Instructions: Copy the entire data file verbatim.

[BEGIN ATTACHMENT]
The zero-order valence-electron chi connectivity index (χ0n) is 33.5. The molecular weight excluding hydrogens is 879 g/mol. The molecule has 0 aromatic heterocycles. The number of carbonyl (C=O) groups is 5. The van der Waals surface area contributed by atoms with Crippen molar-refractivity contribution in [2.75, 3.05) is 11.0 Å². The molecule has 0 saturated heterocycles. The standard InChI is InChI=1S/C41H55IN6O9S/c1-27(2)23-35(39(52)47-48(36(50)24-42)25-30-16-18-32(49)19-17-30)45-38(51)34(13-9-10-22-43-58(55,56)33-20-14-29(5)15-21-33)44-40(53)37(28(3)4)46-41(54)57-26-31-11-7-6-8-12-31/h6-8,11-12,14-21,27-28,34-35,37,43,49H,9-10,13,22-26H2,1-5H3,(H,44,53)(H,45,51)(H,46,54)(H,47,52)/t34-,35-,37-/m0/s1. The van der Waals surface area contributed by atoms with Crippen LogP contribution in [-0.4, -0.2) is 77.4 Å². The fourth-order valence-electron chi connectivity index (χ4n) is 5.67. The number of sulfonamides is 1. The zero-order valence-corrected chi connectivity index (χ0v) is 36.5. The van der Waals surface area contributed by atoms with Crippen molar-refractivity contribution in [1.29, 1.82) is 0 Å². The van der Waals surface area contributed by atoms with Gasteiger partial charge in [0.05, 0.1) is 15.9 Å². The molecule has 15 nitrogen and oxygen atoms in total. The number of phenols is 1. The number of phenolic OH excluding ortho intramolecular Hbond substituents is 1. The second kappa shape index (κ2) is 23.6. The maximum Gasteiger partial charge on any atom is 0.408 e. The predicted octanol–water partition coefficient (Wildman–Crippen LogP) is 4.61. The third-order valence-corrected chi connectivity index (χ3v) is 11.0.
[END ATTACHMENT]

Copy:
The zero-order valence-electron chi connectivity index (χ0n) is 33.5. The molecular weight excluding hydrogens is 879 g/mol. The molecule has 0 aromatic heterocycles. The number of carbonyl (C=O) groups is 5. The van der Waals surface area contributed by atoms with Crippen molar-refractivity contribution in [2.75, 3.05) is 11.0 Å². The molecule has 0 saturated heterocycles. The standard InChI is InChI=1S/C41H55IN6O9S/c1-27(2)23-35(39(52)47-48(36(50)24-42)25-30-16-18-32(49)19-17-30)45-38(51)34(13-9-10-22-43-58(55,56)33-20-14-29(5)15-21-33)44-40(53)37(28(3)4)46-41(54)57-26-31-11-7-6-8-12-31/h6-8,11-12,14-21,27-28,34-35,37,43,49H,9-10,13,22-26H2,1-5H3,(H,44,53)(H,45,51)(H,46,54)(H,47,52)/t34-,35-,37-/m0/s1. The van der Waals surface area contributed by atoms with Crippen LogP contribution in [-0.4, -0.2) is 77.4 Å². The fourth-order valence-electron chi connectivity index (χ4n) is 5.67. The number of sulfonamides is 1. The zero-order valence-corrected chi connectivity index (χ0v) is 36.5. The van der Waals surface area contributed by atoms with Crippen molar-refractivity contribution in [1.29, 1.82) is 0 Å². The van der Waals surface area contributed by atoms with Gasteiger partial charge in [0.05, 0.1) is 15.9 Å². The molecule has 15 nitrogen and oxygen atoms in total. The number of phenols is 1. The number of phenolic OH excluding ortho intramolecular Hbond substituents is 1. The second kappa shape index (κ2) is 23.6. The maximum Gasteiger partial charge on any atom is 0.408 e. The predicted octanol–water partition coefficient (Wildman–Crippen LogP) is 4.61. The third-order valence-corrected chi connectivity index (χ3v) is 11.0.